‘Smash’ Creator Theresa Rebeck Slams Season 2

Smash creator Theresa Rebeck is not a fan of the series’ second season.

Rebeck, who was removed from the show last March in what she called “an explosive situation,” responded to a January Buzzfeed article that outlined what went wrong with the first season and how NBC attempted to rectify those problems. The article, titled “How Smash Became TV’s Biggest Train Wreck,” placed a decent amount of blame on Rebeck, saying that she didn’t want to be surrounded by writers and citing former employees who said Rebeck resented executive producer David Marshall Grant.

Rebeck didn’t take too kindly to the article and emailed the writer about its inaccuracy.

“If in fact Theresa Rebeck was the problem with Smash and the train wreck it became, wouldn’t things have gotten better — rather than worse — once she left,” Rebeck asked. “It has surely occurred to you that your unnamed source was not strictly telling you the truth.” Rebeck also requested that the article be taken down “in the interest of fairness.”

The writer, Kate Aurthur, responded and said that she wasn’t going to take the story down, but that she would publish Rebeck’s email in its entirety “without any commentary, other than to point out that Smash has fared poorly in its second season in the ratings.”

Rebeck quickly replied to Aurthur, and her response was a scathing condemnation of the show she created.

“I think that your phrasing — ‘Smash has fared poorly in its second season in the ratings’ is a little disingenuous, Kate,” Rebeck wrote. “Are you sure your reporting is accurate? Most media reporters would agree that the second season is a complete disaster, and that the troubles with a once promising show go far beyond faring poorly in the ratings.”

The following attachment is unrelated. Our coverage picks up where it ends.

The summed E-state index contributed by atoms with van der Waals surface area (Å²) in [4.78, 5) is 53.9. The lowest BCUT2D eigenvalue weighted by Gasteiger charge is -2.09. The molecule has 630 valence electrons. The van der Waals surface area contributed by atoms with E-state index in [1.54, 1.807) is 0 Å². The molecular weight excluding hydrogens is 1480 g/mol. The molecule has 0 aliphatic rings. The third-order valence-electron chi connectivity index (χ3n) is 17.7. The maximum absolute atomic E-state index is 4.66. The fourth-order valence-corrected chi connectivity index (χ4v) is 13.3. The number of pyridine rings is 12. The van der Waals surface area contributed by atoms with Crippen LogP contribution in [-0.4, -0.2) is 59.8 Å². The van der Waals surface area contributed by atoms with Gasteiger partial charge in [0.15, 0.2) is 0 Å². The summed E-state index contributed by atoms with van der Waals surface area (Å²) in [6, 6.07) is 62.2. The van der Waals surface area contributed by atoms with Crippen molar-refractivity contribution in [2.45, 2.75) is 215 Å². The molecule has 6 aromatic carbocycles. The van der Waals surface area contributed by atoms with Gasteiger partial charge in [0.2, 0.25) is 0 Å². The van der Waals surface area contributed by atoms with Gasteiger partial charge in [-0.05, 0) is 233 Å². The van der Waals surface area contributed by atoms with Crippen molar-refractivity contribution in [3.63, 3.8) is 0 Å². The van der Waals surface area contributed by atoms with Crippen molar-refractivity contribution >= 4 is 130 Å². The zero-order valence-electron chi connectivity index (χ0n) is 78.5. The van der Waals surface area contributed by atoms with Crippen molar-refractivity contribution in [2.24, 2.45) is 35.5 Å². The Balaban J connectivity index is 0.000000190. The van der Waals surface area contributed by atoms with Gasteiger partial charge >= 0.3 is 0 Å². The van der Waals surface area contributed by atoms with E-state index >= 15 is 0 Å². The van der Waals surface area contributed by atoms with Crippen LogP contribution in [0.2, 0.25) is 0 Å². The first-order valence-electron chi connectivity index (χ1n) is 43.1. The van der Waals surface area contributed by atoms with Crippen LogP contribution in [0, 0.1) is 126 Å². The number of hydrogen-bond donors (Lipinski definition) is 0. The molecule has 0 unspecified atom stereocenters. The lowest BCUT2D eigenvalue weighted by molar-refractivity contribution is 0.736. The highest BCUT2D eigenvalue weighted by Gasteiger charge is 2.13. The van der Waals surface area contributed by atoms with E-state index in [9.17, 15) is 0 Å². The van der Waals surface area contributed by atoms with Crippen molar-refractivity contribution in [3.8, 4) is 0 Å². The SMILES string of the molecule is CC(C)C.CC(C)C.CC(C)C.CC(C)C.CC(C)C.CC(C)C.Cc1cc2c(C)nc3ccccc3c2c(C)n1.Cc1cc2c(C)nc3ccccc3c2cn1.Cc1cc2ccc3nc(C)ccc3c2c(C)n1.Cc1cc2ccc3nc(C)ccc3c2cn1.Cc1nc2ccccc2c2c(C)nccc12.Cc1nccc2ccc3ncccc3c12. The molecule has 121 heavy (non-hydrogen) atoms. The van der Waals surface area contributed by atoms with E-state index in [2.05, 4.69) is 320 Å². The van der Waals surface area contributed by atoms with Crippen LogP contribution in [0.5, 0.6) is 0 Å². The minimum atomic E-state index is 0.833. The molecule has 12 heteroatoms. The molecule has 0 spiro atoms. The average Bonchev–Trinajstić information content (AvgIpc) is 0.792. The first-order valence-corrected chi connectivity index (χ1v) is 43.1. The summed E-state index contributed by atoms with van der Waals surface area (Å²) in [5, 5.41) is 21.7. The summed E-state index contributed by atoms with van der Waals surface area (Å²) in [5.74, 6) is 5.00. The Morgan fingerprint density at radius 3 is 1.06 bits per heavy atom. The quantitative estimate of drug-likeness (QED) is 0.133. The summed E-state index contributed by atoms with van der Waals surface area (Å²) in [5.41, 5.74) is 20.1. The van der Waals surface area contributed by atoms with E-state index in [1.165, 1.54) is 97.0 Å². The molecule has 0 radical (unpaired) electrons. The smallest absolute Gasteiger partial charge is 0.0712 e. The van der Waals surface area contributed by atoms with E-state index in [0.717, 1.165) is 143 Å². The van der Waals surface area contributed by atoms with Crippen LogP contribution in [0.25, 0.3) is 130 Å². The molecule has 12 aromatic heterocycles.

Smash‘s second season debuted to 4.48 million viewers on February 5, 2013. Episode 2, which also aired on February 5, drew 4.45 million viewers. The series failed to break more than 3.3 million viewers over the subsequent episodes, with the most recent episode on April 27 drawing only 1.89 million viewers (the season — and series — low was the April 13 episode, which drew 1.80 million viewers).

The first season of Smash boasted a series high of 11.44 million viewers for the pilot. The second episode drew 8.06 million viewers, and the rest of the season averaged between 5.34 and 7.76 million viewers.

What do you think of the second season of Smash?

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